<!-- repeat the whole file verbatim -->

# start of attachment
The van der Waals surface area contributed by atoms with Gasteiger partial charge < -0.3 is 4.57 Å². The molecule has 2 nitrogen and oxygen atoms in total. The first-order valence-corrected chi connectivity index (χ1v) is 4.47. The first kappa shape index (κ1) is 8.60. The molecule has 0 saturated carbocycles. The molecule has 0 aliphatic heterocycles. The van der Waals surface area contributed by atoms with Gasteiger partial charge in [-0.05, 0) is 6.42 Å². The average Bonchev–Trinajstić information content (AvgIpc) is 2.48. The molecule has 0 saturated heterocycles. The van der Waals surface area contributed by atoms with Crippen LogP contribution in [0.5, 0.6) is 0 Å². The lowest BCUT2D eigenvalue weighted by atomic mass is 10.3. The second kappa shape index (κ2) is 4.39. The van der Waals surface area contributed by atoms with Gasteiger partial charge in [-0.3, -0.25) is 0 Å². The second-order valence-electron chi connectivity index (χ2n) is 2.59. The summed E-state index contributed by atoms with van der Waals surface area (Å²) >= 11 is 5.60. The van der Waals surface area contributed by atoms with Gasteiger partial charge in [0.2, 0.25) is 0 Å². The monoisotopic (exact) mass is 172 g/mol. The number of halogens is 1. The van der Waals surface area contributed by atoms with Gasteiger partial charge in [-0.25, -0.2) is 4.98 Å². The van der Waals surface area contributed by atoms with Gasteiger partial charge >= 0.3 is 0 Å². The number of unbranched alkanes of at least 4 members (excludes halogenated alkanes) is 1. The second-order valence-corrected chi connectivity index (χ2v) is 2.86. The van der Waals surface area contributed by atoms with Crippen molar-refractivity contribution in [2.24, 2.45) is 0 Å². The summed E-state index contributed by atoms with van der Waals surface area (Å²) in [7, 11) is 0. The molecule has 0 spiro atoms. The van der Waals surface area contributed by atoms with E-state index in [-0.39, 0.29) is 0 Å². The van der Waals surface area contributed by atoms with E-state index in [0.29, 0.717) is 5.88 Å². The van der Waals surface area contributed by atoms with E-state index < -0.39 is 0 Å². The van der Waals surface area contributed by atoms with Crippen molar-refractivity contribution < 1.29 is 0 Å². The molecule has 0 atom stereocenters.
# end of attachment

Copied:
The van der Waals surface area contributed by atoms with Gasteiger partial charge < -0.3 is 4.57 Å². The molecule has 2 nitrogen and oxygen atoms in total. The first-order valence-corrected chi connectivity index (χ1v) is 4.47. The first kappa shape index (κ1) is 8.60. The molecule has 0 saturated carbocycles. The molecule has 0 aliphatic heterocycles. The van der Waals surface area contributed by atoms with Gasteiger partial charge in [-0.05, 0) is 6.42 Å². The average Bonchev–Trinajstić information content (AvgIpc) is 2.48. The molecule has 0 saturated heterocycles. The van der Waals surface area contributed by atoms with Crippen LogP contribution in [0.5, 0.6) is 0 Å². The lowest BCUT2D eigenvalue weighted by atomic mass is 10.3. The second kappa shape index (κ2) is 4.39. The van der Waals surface area contributed by atoms with Gasteiger partial charge in [-0.3, -0.25) is 0 Å². The second-order valence-electron chi connectivity index (χ2n) is 2.59. The summed E-state index contributed by atoms with van der Waals surface area (Å²) >= 11 is 5.60. The van der Waals surface area contributed by atoms with Gasteiger partial charge in [0.2, 0.25) is 0 Å². The monoisotopic (exact) mass is 172 g/mol. The number of halogens is 1. The van der Waals surface area contributed by atoms with Gasteiger partial charge in [-0.25, -0.2) is 4.98 Å². The van der Waals surface area contributed by atoms with Gasteiger partial charge >= 0.3 is 0 Å². The number of unbranched alkanes of at least 4 members (excludes halogenated alkanes) is 1. The second-order valence-corrected chi connectivity index (χ2v) is 2.86. The van der Waals surface area contributed by atoms with Crippen molar-refractivity contribution in [2.24, 2.45) is 0 Å². The summed E-state index contributed by atoms with van der Waals surface area (Å²) in [7, 11) is 0. The molecule has 0 spiro atoms. The van der Waals surface area contributed by atoms with E-state index in [-0.39, 0.29) is 0 Å². The van der Waals surface area contributed by atoms with E-state index in [0.29, 0.717) is 5.88 Å². The van der Waals surface area contributed by atoms with E-state index < -0.39 is 0 Å². The van der Waals surface area contributed by atoms with Crippen molar-refractivity contribution < 1.29 is 0 Å². The molecule has 0 atom stereocenters.